Thanksgiving in Bolivia: Salar de Uyuni
We had some long driving days in Bolivia. The roads were in fair condition and we made good time heading south to the famous salt flats.
Chris makes a new friend. This little guy’s mama was the owner of our campground. He wanted nothing to do with Ben and Emma, instead preferring to follow Chris around as he went about his morning routines. Here they are refilling the water tank of our toilet.
After crossing the border we beat a path from La Paz south to the town of Uyuni, a dusty outpost perched on the edge of a vast salt flat. Seen from above, it’s the white blotch in the southwest corner of the country.
The popular spot to camp in Uyuni is the old train yard; a collection of rusty locomotives that are slowly sinking into the earth on the edge of the town dump. Despite our dubious introduction to the train graveyard, it was actually a hoot to nose through the old machines and we happily set up camp for the night.
The next morning we awoke early with three goals:
- Fill the truck with gas
- Stock up on groceries
- Spray the underbelly of the truck with a slimy coating of used motor oil
Getting gas in Bolivia is dicey for foreigners. The government has implemented insanely high prices for non-local vehicles.
For example: if locals pay $1/liter, the foreigner price will be $4/liter. You can’t get the local price but a little negotiating might get you into the $2/liter range. So basically you pull up to a gas station, hope that no one else is getting gas, strike a deal with the gas pump guy, and watch as he fills your tank at top speed. Then get the hell out of dodge.
You might have to try two or three gas stations before you are able to successfully fill up. Fortunately we got lucky at our first station in Uyuni, which was fabulous as there are only a few gas pumps in town from which to choose.
We stopped at a corner market, adding a few rubbery carrots and some loaves of bread to our stores. If you are able, we advise stocking up in La Paz as the grocery options were limited in their offerings. We did score a major delicacy: Boxed Kraft Mac & Cheese. The food gourmands among us might sniff at such basic fare, but if you’re age 7 and in Bolivia, such a find ranks up there with Christmas morning.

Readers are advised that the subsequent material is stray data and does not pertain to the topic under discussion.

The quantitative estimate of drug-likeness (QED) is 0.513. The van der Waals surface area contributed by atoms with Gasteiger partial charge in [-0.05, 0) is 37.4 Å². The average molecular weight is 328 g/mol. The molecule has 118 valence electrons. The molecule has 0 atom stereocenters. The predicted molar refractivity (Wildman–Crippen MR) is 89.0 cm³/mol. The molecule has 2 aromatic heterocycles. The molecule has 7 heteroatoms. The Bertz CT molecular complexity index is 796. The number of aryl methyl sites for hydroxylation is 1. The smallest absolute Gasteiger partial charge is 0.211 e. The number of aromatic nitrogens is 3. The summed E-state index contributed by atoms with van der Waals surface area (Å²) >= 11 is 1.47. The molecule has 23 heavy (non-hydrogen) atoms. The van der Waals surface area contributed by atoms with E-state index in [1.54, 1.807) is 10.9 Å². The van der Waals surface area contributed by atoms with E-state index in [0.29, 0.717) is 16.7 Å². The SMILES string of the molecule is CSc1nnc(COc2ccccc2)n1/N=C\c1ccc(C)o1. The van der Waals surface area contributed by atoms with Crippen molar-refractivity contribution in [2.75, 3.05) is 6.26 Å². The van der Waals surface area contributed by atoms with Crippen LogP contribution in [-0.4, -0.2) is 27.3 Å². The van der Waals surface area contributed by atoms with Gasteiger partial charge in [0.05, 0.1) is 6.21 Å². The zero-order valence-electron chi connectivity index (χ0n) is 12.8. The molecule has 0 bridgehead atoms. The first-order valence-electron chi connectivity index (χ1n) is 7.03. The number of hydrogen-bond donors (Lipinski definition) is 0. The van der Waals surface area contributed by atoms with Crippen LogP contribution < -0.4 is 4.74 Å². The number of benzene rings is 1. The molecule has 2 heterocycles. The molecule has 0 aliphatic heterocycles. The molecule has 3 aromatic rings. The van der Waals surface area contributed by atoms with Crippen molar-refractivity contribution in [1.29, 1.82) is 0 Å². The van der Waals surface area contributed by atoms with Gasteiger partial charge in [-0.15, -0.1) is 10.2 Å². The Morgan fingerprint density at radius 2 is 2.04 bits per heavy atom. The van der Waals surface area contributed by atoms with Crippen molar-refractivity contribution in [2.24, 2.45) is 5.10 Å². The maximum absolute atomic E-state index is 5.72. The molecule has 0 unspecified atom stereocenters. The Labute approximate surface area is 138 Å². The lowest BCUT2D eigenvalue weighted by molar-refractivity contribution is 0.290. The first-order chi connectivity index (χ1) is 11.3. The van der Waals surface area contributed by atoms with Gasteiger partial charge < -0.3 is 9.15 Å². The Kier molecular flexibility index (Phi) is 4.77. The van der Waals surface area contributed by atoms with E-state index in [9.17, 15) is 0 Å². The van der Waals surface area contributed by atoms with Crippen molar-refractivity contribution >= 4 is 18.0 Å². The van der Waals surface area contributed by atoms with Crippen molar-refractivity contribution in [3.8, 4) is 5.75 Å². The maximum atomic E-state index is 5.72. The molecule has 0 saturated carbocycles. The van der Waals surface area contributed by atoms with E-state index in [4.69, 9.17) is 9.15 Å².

Next we headed to a car wash, which was a bit of a misnomer given that they coated the underside of the truck in the stickiest, stinkiest used oil you’d ever seen. Evidently it protects the undercarriage from the corrosive power of the salt. Thus lubricated, we headed north to the salt flats.
The nearby town of Colchani is technically the entrance to the salt flats. We followed a line of Land Rovers out through the dusty streets; suddenly the vast flats spread out in front of us and the small town faded away. It was eerie.
Most people drive straight east and end up in the vicinity of the Dakar Rally monument. We stopped for lunch and had our first taste of this strange new landscape.
The Uyuni Flats are the remains of a vast lake that existed 40,000 years ago; they are the largest salt expanse in the world, almost 100 times the size of Bonneville. The thick crust of salt covers a brine solution that is thought to contain 60% of the world’s lithium. It won’t be long before massive extraction efforts are underway to mine materials for the world’s fast-paced technology needs.
Islands emerge from the white landscape like brown smudges on the horizon, covered with sharp rocks that contain the remains of long-ago lake bottom ecosystems.
Uyuni is in the heart of the Andes and clocks in at about 12,000 feet above sea level. The nights are bitterly cold. During the rainy season a layer of water settle on the lake, creating a gorgeous mirror-like surface (google it, it’s amazing). The downside of the precipitation is that the salt softens, making it inadvisable for vehicles to venture out into the middle.
Once past the Dakar Rally monument, it’s time to choose a direction. Some people strike out willy nilly across the salt but we stayed exclusively on the ‘roads’ that had been established by tour companies. We headed slightly northeast to a cluster of tiny uninhabited islands.
The Land Rovers packed with (fellow) tourists bomb along at top speed across the white surface. We settled on a more sedate pace after having a good look at one of the many potholes that dot the lake’s surface.
How would you like to drop a tire in that?!
That afternoon we cozied up to a tiny island in this vast white world; it was a bit like dropping anchor: we found the leeward side next to a gentle beach and set about making the camper secure against the wind. We also plopped a bottle of wine into a pothole: bottle chiller!
The kids got out their buckets and shovels for a little saline beach play. Within 15 minutes they were coated in salt from head to toe.
On the menu: beef heart (long story. Cliff Notes version: our poor spanish tripped us up in the market), instant mashed potatoes, pisco sours, and (of course) boxed mac and cheese. I also had broccoli but by the time we’d finished cooking everything else we were out of pots and freezing cold. Time to head inside for dinner.
The next day we set out to explore our wee little island.
Lots o’ rocks, lots o’ cacti.
The Salar is famous for crazy weird perspective photography. We tried…this was about as good as we could manage with wind, wiggly kids, and a camera that can’t handle light surfaces.
The Salar was unlike anything I’ve ever experienced: harsh, windy, stark, and beautiful. A Thanksgiving we’ll never forget.